Church Abuse Victims Seek Justice At World Court A group representing victims of abuse by clerics of the Catholic Church are asking the International Criminal Court to investigate the Vatican. The group says high-level officials should be prosecuted for what it calls a "widespread or systematic attack directed against a civilian population."

Clerical Abuse Victims Seek Justice At World Court

  • Download
  • <iframe src="https://www.npr.org/player/embed/140424290/140444494" width="100%" height="290" frameborder="0" scrolling="no" title="NPR embedded audio player">
  • Transcript

MELISSA BLOCK, Host:

The International Criminal Court in The Hague has dealt with plenty of war criminals and warlords, but it may soon have a different target: the Catholic Church. The tribunal is being asked to investigate top Vatican officials over the global clerical sex abuse scandal.

MICHELE NORRIS, Host:

As NPR's Sylvia Poggioli reports from Rome, the argument is that the sex offenses meet the legal definition of crimes against humanity and should be prosecuted.

SYLVIA POGGIOLI: They're delivering more than 20,000 pages of documentation from all over the world to the International Criminal Court, the ICC. Attorney Pam Spees says the evidence shows that crimes of clerical sex abuse constitute a widespread or systematic attack directed against a civilian population.

PAM SPEES: And what we're saying is that the crimes of sexual violence within the church context are widespread, certainly, but they're also being committed on a systematic basis in the sense that it is the policies and practices of the church and church leadership, which allow these things to continue.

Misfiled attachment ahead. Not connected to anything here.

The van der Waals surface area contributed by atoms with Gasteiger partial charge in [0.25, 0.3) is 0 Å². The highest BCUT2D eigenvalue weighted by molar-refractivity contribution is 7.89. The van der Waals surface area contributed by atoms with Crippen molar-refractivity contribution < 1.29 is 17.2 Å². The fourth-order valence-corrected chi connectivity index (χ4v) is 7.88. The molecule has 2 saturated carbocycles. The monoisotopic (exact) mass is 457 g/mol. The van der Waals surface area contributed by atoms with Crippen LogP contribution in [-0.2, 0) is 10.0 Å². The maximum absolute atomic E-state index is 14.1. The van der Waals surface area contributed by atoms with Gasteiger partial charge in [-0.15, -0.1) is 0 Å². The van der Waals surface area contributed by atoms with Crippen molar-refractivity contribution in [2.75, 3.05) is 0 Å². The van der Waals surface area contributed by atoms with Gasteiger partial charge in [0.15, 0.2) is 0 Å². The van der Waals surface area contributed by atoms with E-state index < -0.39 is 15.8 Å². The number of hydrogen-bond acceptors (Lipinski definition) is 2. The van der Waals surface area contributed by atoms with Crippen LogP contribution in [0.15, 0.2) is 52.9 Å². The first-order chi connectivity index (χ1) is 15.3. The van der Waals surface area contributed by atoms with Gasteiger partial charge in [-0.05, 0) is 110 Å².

POGGIOLI: SNAP's David Clohessy says these crimes, which follow the same pattern throughout the world, can't be effectively addressed piecemeal by prosecutors in individual countries, but require the scrutiny of an international institution.

DAVID CLOHESSY: The systematic rape of children on a global basis, day after day, week after week, year after year, decade after decade, in this massive institution where there are virtually no checks and balances, we honestly believe that that is every bit as heinous and needs to be exposed and stopped as crimes of an individual military general who abuses the power of his troops and his weaponry.

POGGIOLI: The complaint cites two liability theories: superior responsibility where persons in positions of authority can be found liable for the actions of others if they knew or had reason to know about and failed to prevent the prevent the crimes or failed to turn the matter over to civil authorities; and individual responsibility, for example, attorney Spees says when the current Pope was head of the Vatican office handling clerical sex abuse cases.

SPEES: You see over periods of years, Cardinal Joseph Ratzinger either refusing to defrock offending priests, even when the bishops are telling him over and over again this harm is being done. There's more risk of harm. And he's leaving them there or he's moving them.

POGGIOLI: Clohessy says psychologists and experts believe not more than 15 percent of men and women who were sexually abused as children ever speaks out and an even smaller percentage takes legal action.

CLOHESSY: In virtually every country, what has come to light about clergy sex crimes and cover-ups in the Catholic church is dwarfed - dramatically dwarfed - by the secrets that remain hidden and that's why we think that an investigation is really, really crucial.

POGGIOLI: Sylvia Poggioli, NPR News.

Copyright © 2011 NPR. All rights reserved. Visit our website terms of use and permissions pages at www.npr.org for further information.

NPR transcripts are created on a rush deadline by an NPR contractor. This text may not be in its final form and may be updated or revised in the future. Accuracy and availability may vary. The authoritative record of NPR’s programming is the audio record.